2017-NBA-Play offs- “Take this for data” , looking to save the season…

Western Conference First Round
No. 2 San Antonio at No. 7 Memphis (TNT, 9:30 p.m. ET)

2016-17 Regular Season (Tied 2-2)
Feb. 6 Spurs at Grizzlies (-1) 89-74 (Under 200.5)
Mar. 18 Spurs at Grizzlies (+4) 104-96 (Over 196)
Mar. 23 Grizzlies at Spurs (-8) 97-90 (Under 197.5)
Apr. 4 Grizzlies at Spurs (-9) 95-89 (OT) (Over 195.5)

2016-17 Postseason (Spurs 2-0)
Apr. 15 Grizzlies at Spurs (-9.5) 111-82 (Over 190)
Apr. 17 Grizzlies at Spurs (-10.5) 96-82 (Under 189)
**Game 4 will take place from Memphis’ FedEx Forum on Saturday.

After a pair of games where they failed to really challenge the Spurs, head coach David Fizdale struck the stiffest blow his team managed to land in San Antonio, questioning the officiating in an effort to try and get a few more calls for his team as they return home to Memphis to try and make a series out of this. Pointing out that Zach Randolph shot no free throws and Kawhi Leonard’s 19 attempts eclipsed his entire team’s despite the Spurs not taking the ball inside the paint as often as Memphis did.

“I’m not a numbers guy, but that doesn’t seem to add up. Overall, 35 times we shot the ball in the paint. We had 15 free throws for the game. They shot 18 times in the paint and had 32 free throws. Explain it to me,” Fizdale demanded post-game. “It was a very poorly officiated basketball game.”

Officials don’t typically take kindly to being called out, especially since Fizdale’s warning to not “rook us,” is coming from a first-year head coach of a team filled mostly by veterans. Depending on who is on the whistle, Fizdale may have a technical coming his way and could see his strategy backfire if the Spurs are aggressive. He was fined $30,000 by the NBA for disparaging the officials, although Memphis players and area businesses have volunteered to ensure the head coach won’t have to pay a dime out of pocket.

Thus far, Marc Gasol’s 32-point Game 1 has been the lone brightspot for a Grizzlies team that has lacked the consistency to even hang within double-digits thus far in the series. Point guard Mike Conley, coming off his best regular season, has struggled with being the focus of San Antonio’s defensive game plan, shooting 40.6 percent despite averaging 18.5 points and 7.5 assists. Although solid enough, those numbers aren’t going to help make a dent against a team as efficient as San Antonio, especially when you add a free-throw discrepancy into the mix.

Conley, Gasol and Randolph must all be better and need to get contributions from the team’s younger players who may be able to settle down more and produce at home. JaMychal Green has shot 2-for-8, while undrafted rookie free agent Wayne Selden has gone 2-for-10. Those two have started both contests. James Ennis and Andrew Harrison, key contributors off the bench, shot a combined 6-for-17 in San Antonio.

Unless somebody gets it going, the Spurs are simply going to continue sending extra help Conley’s way and daring others to beat them. Vince Carter has averaged over 30 minutes per game in the series and has managed just 8.0 points, so the Griz are going to need more from him too.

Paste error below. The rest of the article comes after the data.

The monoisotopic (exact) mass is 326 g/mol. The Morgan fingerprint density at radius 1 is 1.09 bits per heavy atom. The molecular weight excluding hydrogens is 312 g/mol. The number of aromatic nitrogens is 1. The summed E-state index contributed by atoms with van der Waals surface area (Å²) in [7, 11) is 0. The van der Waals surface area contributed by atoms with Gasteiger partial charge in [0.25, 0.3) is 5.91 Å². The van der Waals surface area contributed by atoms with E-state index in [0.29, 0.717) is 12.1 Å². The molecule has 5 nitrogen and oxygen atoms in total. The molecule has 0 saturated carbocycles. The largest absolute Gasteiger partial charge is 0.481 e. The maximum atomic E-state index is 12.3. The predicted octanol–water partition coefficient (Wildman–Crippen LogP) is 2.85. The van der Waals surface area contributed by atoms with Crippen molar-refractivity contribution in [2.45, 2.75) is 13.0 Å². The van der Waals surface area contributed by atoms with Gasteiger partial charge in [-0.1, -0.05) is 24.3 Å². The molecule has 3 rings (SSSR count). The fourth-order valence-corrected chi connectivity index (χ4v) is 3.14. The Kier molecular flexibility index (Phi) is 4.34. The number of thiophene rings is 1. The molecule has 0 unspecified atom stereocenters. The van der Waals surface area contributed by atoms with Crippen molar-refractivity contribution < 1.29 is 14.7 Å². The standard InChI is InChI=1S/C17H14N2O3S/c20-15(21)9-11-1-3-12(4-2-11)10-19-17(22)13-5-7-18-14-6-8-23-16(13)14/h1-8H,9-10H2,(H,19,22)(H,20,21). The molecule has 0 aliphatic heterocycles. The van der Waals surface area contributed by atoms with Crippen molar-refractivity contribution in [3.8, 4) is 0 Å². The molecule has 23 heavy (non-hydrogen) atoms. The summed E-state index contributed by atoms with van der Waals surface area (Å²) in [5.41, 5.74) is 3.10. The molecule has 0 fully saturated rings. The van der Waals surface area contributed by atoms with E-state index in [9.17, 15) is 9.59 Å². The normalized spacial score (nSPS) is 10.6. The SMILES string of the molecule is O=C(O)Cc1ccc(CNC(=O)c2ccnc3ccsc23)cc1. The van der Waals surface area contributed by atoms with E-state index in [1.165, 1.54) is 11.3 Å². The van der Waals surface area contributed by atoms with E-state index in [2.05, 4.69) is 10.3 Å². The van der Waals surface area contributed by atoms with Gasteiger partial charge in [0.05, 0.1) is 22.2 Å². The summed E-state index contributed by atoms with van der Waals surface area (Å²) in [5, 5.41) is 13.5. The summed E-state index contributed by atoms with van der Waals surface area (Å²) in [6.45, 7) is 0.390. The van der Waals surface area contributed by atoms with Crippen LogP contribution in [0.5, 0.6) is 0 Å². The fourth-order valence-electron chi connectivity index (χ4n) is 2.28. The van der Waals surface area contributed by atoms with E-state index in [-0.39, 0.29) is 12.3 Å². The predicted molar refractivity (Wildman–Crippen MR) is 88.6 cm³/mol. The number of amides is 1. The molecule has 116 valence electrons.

In case you’ve lost count, in order to have a chance to win, they’ll need better efforts from all their standouts, their fringe starters, older role players, younger bench guys, the fan base, referees and Fizdale himself.

There’s very little margin for error because the likelihood of containing Kawhi Leonard without Tony Allen available is so remote. Allen has been ruled out for Game 3 with a calf strain suffered when he was kicked there in the regular-season finale. During the regular season, he helped hold Leonard to 23-for-54 shooting.

Through two postseason games, Leonard has shot 20-for-34 (58.8 pct), averaging 35.5 points. He’s made all 28 of his free-throw attempts, wasting no chance to pile on. We’ll see what Fizdale has in store to try and slow him down, but any extra attention would likely help LaMarcus Aldridge get going since he shot just 3-for-8 in Game 2.

Only the Warriors had a better road record than the Spurs, besting a 30-11 mark by a single game. Although San Antonio lost both of its games at FedEx Forum this season, they won and covered in sweeping the Griz out of last year’s playoffs and won a pair there in the regular season too. In their last 16 encounters, the under has come in a dozen times.

San Antonio is favored on the road and has gone just 10-7 SU/7-10 ATS in this situation since Jan. 1. The Grizzlies are 8-8 SU/ATS when not favored at home this season, with the last win coming on March 18 against the Spurs. OKC beat Memphis on April 5 as a road favorite the last time the Griz were getting points at the Grindhouse.

Eastern Conference First Round
No. 2 Cleveland at No. 7 Indiana (TNT, 7:00 p.m. ET)

2016-17 Regular Season (Cavaliers 3-1)
Nov. 16 Cavaliers at Pacers (-2.5) 103-93 (Under 208.5)
Feb. 8 Cavaliers (+3.5) at Pacers 132-117 (Over 216)
Feb. 15 Pacers at Cavaliers (-6) 113-104 (Under 219)
Apr. 2 Pacers at Cavaliers (-8) 135-130 (2OT) (Over 214)

2016-17 Postseason (Spurs 2-0)
Apr. 15 Pacers at Cavaliers (-9) 109-108 (Over 208.5)
Apr. 17 Pacers at Cavaliers (-9) 117-111 (Over 210)
**Game 4 will take place from Indiana’s Bankers Life Fieldhouse on Sunday.

Despite all the doubt cast on the defending champs due to an ugly final few months of the regular-season, the Cavs find themselves on the brink of taking control of this first-round series if they can take care of business as a road favorite.

Indiana missed a shot that would’ve won Game 1 and hung around to also cover on Tuesday, but its opportunity to advance may have already disappeared. At this rate, Thursday night’s game is a must-win to have a realistic chance at pulling off an upset since the Pacers would have to beat the Cavs four straight times otherwise.